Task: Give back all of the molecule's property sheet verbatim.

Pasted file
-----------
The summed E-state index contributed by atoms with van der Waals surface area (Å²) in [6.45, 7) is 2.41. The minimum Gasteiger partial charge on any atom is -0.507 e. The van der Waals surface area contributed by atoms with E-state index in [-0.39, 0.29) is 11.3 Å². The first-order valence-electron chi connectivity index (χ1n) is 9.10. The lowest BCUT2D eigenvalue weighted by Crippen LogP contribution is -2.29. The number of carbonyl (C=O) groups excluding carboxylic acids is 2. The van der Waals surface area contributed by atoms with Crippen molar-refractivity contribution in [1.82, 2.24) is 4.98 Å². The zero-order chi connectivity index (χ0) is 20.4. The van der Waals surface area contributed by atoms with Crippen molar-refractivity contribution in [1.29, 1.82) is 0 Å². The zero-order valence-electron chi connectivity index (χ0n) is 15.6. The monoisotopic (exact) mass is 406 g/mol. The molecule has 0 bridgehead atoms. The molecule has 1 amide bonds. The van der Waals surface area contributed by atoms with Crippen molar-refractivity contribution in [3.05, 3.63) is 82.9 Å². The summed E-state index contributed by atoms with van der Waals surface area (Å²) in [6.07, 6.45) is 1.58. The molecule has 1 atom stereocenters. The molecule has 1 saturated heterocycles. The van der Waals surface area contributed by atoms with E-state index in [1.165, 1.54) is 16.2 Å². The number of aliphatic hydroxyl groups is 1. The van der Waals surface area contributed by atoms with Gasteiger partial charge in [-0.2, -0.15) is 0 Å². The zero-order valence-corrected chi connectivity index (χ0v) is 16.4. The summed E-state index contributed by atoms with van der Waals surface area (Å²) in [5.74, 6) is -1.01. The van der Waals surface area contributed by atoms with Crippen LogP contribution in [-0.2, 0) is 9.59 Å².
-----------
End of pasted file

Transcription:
The summed E-state index contributed by atoms with van der Waals surface area (Å²) in [6.45, 7) is 2.41. The minimum Gasteiger partial charge on any atom is -0.507 e. The van der Waals surface area contributed by atoms with E-state index in [-0.39, 0.29) is 11.3 Å². The first-order valence-electron chi connectivity index (χ1n) is 9.10. The lowest BCUT2D eigenvalue weighted by Crippen LogP contribution is -2.29. The number of carbonyl (C=O) groups excluding carboxylic acids is 2. The van der Waals surface area contributed by atoms with Crippen molar-refractivity contribution in [1.82, 2.24) is 4.98 Å². The zero-order chi connectivity index (χ0) is 20.4. The van der Waals surface area contributed by atoms with Crippen molar-refractivity contribution in [1.29, 1.82) is 0 Å². The zero-order valence-electron chi connectivity index (χ0n) is 15.6. The monoisotopic (exact) mass is 406 g/mol. The molecule has 0 bridgehead atoms. The molecule has 1 amide bonds. The van der Waals surface area contributed by atoms with Crippen molar-refractivity contribution in [3.05, 3.63) is 82.9 Å². The summed E-state index contributed by atoms with van der Waals surface area (Å²) in [6.07, 6.45) is 1.58. The molecule has 1 atom stereocenters. The molecule has 1 saturated heterocycles. The van der Waals surface area contributed by atoms with E-state index in [1.165, 1.54) is 16.2 Å². The number of aliphatic hydroxyl groups is 1. The van der Waals surface area contributed by atoms with Gasteiger partial charge in [-0.2, -0.15) is 0 Å². The zero-order valence-corrected chi connectivity index (χ0v) is 16.4. The summed E-state index contributed by atoms with van der Waals surface area (Å²) in [5.74, 6) is -1.01. The van der Waals surface area contributed by atoms with Crippen LogP contribution in [-0.2, 0) is 9.59 Å².